levels ranging from studies of individual nerve cells to behavior.

HTP and LTP screening - The consortium will set up a new knowledge
infrastructure that combines intelligent, high-throughput (HTP) screening of
large numbers of mice with subsequent in-depth low-throughput (LTP) analyses
of selected mutants. We aim to replace current fragmented HTP screening
protocols by a new automated home cage technology that will allow
investigation of mutants in an integrative fashion in a more natural
environment such that their normal performances can optimally flourish while
their dysfunctions become more apparent. This new technology, being
developed by Noldus Information Technology in close collaboration with
scientists at Utrecht University, is not only faster and cheaper but also
more reliable, complete, and animal-friendly. The subsequent LTP in-depth
analyses of underlying neuropathological mechanisms will occur for selected
mutants at the cellular, microcircuitry and systems level with advanced
high-tech methods and instruments. In conjunction, the HTP and LTP analyses
are expected to grow into an internationally accepted standard and to
generate significant economic benefits by yielding novel, well characterized
models for known and hidden human brain diseases as well as novel drug
targets.

National partnership - The consortium consists of five Dutch scientific
research institutes and two commercial companies. The participating
neuroscience groups are recognized as leaders in the international field of
phenotyping rodent models, and as a whole they cover the entire spectrum
from peripheral disorders and motor systems to cognition and memory
dysfunctions.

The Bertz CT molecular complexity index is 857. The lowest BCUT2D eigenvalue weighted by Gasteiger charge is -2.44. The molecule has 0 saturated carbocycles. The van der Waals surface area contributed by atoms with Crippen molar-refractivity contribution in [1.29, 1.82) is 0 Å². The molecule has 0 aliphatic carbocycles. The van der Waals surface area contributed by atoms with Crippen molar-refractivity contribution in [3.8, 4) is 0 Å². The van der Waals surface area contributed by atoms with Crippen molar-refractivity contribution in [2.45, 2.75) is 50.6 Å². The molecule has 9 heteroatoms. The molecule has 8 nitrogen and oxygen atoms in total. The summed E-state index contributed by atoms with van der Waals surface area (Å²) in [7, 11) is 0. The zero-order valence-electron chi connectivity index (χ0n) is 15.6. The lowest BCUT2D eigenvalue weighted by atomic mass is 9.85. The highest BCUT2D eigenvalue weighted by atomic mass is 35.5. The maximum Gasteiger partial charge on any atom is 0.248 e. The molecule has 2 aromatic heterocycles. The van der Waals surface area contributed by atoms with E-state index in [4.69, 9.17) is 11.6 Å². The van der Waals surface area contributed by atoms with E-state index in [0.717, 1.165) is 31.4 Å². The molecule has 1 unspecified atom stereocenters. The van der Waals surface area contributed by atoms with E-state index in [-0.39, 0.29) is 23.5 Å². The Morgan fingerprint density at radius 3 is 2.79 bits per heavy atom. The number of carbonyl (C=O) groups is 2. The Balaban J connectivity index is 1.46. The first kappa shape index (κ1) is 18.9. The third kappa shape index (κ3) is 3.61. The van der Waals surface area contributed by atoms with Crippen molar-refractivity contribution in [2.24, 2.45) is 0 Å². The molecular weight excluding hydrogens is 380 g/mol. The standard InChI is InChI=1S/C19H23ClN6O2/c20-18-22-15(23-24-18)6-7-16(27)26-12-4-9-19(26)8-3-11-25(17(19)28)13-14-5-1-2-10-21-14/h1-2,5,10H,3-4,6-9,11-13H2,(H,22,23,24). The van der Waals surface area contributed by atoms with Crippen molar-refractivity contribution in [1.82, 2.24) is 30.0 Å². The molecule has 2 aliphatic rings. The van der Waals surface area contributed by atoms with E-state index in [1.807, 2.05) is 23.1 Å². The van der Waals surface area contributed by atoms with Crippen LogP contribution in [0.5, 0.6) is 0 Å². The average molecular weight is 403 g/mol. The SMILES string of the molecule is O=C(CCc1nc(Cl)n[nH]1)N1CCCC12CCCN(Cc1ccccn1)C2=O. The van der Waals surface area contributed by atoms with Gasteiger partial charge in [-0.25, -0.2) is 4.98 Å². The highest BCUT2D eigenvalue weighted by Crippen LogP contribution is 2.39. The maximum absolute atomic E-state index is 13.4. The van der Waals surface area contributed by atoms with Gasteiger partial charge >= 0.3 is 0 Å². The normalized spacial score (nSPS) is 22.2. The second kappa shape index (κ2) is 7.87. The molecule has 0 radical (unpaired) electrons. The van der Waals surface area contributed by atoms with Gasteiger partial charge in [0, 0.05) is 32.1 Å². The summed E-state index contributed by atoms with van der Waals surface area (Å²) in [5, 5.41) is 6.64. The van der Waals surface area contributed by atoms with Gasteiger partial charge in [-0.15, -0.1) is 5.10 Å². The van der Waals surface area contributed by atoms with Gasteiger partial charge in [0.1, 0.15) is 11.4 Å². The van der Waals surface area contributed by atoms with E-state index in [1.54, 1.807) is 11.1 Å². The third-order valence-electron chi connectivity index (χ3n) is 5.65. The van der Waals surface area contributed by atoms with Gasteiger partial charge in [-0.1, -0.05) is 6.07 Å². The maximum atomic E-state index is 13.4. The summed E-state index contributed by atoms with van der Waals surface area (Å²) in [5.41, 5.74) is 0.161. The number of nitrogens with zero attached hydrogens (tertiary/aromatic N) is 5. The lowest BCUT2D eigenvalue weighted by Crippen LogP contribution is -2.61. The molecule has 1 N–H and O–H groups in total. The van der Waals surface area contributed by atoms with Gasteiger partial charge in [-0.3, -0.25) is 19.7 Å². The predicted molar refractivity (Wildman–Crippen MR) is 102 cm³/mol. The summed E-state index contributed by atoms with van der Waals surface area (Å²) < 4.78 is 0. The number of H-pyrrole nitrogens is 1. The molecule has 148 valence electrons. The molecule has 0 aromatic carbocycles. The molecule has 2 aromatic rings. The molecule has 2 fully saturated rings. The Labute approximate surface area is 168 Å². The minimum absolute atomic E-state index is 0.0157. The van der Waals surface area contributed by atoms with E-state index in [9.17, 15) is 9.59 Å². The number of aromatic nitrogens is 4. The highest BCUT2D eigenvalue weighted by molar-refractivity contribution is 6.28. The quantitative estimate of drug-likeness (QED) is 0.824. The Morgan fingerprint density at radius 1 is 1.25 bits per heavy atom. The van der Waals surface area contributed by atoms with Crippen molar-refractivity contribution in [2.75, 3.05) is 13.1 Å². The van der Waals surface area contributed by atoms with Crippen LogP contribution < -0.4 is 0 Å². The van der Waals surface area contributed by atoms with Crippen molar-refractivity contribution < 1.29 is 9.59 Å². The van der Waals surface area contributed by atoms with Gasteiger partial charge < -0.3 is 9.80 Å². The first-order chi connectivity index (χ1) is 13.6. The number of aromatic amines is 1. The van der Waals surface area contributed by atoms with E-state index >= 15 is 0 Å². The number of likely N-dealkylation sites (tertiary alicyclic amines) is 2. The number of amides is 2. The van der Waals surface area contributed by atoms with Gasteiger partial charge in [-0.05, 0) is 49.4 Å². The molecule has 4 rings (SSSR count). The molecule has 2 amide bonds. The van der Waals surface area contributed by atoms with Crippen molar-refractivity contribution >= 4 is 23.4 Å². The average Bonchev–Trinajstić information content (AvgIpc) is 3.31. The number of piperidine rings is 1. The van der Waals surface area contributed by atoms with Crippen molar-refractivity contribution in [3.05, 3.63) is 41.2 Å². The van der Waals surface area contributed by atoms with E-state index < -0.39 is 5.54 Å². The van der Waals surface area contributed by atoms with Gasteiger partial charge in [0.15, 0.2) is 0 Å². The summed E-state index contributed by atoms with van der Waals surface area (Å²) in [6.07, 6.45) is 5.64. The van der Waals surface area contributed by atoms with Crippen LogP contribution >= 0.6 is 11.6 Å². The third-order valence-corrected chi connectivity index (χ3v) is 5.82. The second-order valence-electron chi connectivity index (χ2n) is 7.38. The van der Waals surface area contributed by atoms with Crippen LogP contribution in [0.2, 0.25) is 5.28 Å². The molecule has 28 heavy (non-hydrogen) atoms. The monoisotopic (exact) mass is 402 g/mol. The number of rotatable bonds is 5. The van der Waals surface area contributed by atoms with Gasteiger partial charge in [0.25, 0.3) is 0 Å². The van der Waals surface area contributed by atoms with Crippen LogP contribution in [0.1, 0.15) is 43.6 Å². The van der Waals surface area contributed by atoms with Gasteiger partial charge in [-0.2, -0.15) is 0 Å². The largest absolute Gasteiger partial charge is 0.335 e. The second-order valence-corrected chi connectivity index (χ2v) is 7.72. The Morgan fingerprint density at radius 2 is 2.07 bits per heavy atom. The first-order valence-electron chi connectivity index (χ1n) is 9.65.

a.. Erasmus University Medical Center, represented by the departments of
Neuroscience (Prof. Dr. C.I. de Zeeuw, Dr. Y. Elgersma, Dr. J.G.G. Borst)
and Cell Biology and Genetics (Dr. ir. N.J. Galjart, Dr. G.T.J. van der
Horst)
  b.. Vrije Universiteit Amsterdam, represented by the departments of
Functional Genomics (Prof. Dr. M. Verhage), Experimental Neurophysiology
(Prof. Dr. A.B. Brussaard) and Molecular and Cellular Neurobiology (Prof.
Dr. A.B. Smit)
  c.. Utrecht University, represented by the department of Animals, Science
and Society (Prof. Dr. B.M. Spruijt)
  d.. University of Amsterdam, represented by the Swammerdam Institute for
Life Sciences (Prof. Dr. C.M.A. Pennartz)
  e.. Netherlands Ophthalmic Research Institute (Dr. C.N. Levelt)
  f.. Harlan Netherlands, the Dutch branch of Harlan Sprague-Dawley Inc.
(www.harlan.com), a leading supplier of laboratory animals and preclinical
services.
  g.. Noldus Information Technology (www.noldus.com), an innovative
developer of software and instrumentation for animal behavior research.
Operating from offices in The Netherlands, Germany and U.S.A, the company
serves universities, research institutes and pharmaceutical companies in
more than 75 countries.

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Contact for more information:

Eric Meijer, consortium manager
Erasmus University Medical Center, Rotterdam, The Netherlands
Phone: +31-10-4087571

Fax: +31-10-4089457
E-mail: e.j.c.meijer at erasmusmc.nl